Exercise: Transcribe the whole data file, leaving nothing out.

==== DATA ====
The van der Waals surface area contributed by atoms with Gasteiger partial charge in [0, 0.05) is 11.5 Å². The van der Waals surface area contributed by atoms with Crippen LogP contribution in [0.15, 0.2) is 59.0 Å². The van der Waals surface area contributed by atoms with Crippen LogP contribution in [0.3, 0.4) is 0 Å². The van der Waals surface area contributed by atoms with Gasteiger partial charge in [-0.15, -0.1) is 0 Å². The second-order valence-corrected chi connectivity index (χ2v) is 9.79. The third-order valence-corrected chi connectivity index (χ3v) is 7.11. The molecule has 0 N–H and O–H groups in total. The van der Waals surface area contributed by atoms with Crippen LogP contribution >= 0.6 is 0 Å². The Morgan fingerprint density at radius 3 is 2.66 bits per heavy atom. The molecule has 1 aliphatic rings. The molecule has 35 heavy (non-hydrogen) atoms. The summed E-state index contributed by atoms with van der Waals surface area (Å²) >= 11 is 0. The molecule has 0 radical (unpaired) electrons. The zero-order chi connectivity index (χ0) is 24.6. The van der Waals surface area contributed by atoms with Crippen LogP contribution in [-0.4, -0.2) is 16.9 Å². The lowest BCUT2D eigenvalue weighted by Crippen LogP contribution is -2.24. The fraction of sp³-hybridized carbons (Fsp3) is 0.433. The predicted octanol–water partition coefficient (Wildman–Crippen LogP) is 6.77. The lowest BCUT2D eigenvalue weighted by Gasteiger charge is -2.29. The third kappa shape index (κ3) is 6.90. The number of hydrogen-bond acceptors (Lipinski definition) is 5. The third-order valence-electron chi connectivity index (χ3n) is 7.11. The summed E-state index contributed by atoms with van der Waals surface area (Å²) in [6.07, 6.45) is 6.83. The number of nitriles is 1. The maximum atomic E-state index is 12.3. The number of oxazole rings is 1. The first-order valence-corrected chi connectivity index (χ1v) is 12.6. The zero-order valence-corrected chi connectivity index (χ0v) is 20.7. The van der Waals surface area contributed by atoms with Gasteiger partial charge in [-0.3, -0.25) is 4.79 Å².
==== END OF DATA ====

The van der Waals surface area contributed by atoms with Gasteiger partial charge in [0, 0.05) is 11.5 Å². The van der Waals surface area contributed by atoms with Crippen LogP contribution in [0.15, 0.2) is 59.0 Å². The van der Waals surface area contributed by atoms with Crippen LogP contribution in [0.3, 0.4) is 0 Å². The van der Waals surface area contributed by atoms with Gasteiger partial charge in [-0.15, -0.1) is 0 Å². The second-order valence-corrected chi connectivity index (χ2v) is 9.79. The third-order valence-corrected chi connectivity index (χ3v) is 7.11. The molecule has 0 N–H and O–H groups in total. The van der Waals surface area contributed by atoms with Crippen LogP contribution >= 0.6 is 0 Å². The Morgan fingerprint density at radius 3 is 2.66 bits per heavy atom. The molecule has 1 aliphatic rings. The molecule has 35 heavy (non-hydrogen) atoms. The summed E-state index contributed by atoms with van der Waals surface area (Å²) >= 11 is 0. The molecule has 0 radical (unpaired) electrons. The zero-order chi connectivity index (χ0) is 24.6. The van der Waals surface area contributed by atoms with Crippen LogP contribution in [-0.4, -0.2) is 16.9 Å². The lowest BCUT2D eigenvalue weighted by Crippen LogP contribution is -2.24. The fraction of sp³-hybridized carbons (Fsp3) is 0.433. The predicted octanol–water partition coefficient (Wildman–Crippen LogP) is 6.77. The lowest BCUT2D eigenvalue weighted by Gasteiger charge is -2.29. The third kappa shape index (κ3) is 6.90. The number of hydrogen-bond acceptors (Lipinski definition) is 5. The third-order valence-electron chi connectivity index (χ3n) is 7.11. The summed E-state index contributed by atoms with van der Waals surface area (Å²) in [6.07, 6.45) is 6.83. The number of nitriles is 1. The maximum atomic E-state index is 12.3. The number of oxazole rings is 1. The first-order valence-corrected chi connectivity index (χ1v) is 12.6. The zero-order valence-corrected chi connectivity index (χ0v) is 20.7. The van der Waals surface area contributed by atoms with Gasteiger partial charge in [-0.3, -0.25) is 4.79 Å².